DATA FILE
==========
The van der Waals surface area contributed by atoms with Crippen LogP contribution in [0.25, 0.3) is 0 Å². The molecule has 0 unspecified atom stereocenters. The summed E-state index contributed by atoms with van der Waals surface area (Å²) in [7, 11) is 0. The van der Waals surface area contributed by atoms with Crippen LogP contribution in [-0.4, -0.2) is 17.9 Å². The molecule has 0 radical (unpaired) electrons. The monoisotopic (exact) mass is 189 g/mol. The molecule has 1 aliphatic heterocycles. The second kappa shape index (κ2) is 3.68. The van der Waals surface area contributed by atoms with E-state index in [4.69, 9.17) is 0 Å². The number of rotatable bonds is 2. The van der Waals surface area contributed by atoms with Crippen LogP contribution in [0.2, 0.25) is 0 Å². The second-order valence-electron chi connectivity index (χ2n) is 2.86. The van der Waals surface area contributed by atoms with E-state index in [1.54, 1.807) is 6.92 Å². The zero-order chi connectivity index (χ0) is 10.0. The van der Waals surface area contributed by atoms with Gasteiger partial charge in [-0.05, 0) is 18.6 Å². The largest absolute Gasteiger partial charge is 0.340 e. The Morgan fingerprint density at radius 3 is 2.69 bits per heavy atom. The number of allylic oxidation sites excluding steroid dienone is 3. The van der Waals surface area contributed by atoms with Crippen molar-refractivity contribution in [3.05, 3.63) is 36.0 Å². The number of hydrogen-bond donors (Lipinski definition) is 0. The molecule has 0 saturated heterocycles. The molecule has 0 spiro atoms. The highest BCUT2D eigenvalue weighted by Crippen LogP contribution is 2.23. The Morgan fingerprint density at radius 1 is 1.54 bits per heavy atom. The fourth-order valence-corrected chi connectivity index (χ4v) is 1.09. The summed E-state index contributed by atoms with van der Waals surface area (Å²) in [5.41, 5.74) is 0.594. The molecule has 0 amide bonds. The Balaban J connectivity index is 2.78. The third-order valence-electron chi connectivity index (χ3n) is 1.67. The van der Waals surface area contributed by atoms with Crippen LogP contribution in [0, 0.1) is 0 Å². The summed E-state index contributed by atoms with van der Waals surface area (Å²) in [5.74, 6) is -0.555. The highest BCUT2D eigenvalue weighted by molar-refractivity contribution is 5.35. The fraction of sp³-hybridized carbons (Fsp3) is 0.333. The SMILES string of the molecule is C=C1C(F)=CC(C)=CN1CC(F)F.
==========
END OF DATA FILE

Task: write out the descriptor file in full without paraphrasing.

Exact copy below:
The van der Waals surface area contributed by atoms with Crippen LogP contribution in [0.25, 0.3) is 0 Å². The molecule has 0 unspecified atom stereocenters. The summed E-state index contributed by atoms with van der Waals surface area (Å²) in [7, 11) is 0. The van der Waals surface area contributed by atoms with Crippen LogP contribution in [-0.4, -0.2) is 17.9 Å². The molecule has 0 radical (unpaired) electrons. The monoisotopic (exact) mass is 189 g/mol. The molecule has 1 aliphatic heterocycles. The second kappa shape index (κ2) is 3.68. The van der Waals surface area contributed by atoms with E-state index in [4.69, 9.17) is 0 Å². The number of rotatable bonds is 2. The van der Waals surface area contributed by atoms with Crippen LogP contribution in [0.2, 0.25) is 0 Å². The second-order valence-electron chi connectivity index (χ2n) is 2.86. The van der Waals surface area contributed by atoms with E-state index in [1.54, 1.807) is 6.92 Å². The zero-order chi connectivity index (χ0) is 10.0. The van der Waals surface area contributed by atoms with Gasteiger partial charge in [-0.05, 0) is 18.6 Å². The largest absolute Gasteiger partial charge is 0.340 e. The Morgan fingerprint density at radius 3 is 2.69 bits per heavy atom. The number of allylic oxidation sites excluding steroid dienone is 3. The van der Waals surface area contributed by atoms with Crippen molar-refractivity contribution in [3.05, 3.63) is 36.0 Å². The number of hydrogen-bond donors (Lipinski definition) is 0. The molecule has 0 saturated heterocycles. The molecule has 0 spiro atoms. The highest BCUT2D eigenvalue weighted by Crippen LogP contribution is 2.23. The Morgan fingerprint density at radius 1 is 1.54 bits per heavy atom. The fourth-order valence-corrected chi connectivity index (χ4v) is 1.09. The summed E-state index contributed by atoms with van der Waals surface area (Å²) in [5.41, 5.74) is 0.594. The molecule has 0 amide bonds. The Balaban J connectivity index is 2.78. The third-order valence-electron chi connectivity index (χ3n) is 1.67. The van der Waals surface area contributed by atoms with Crippen LogP contribution in [0, 0.1) is 0 Å². The summed E-state index contributed by atoms with van der Waals surface area (Å²) in [5.74, 6) is -0.555. The highest BCUT2D eigenvalue weighted by molar-refractivity contribution is 5.35. The fraction of sp³-hybridized carbons (Fsp3) is 0.333. The SMILES string of the molecule is C=C1C(F)=CC(C)=CN1CC(F)F.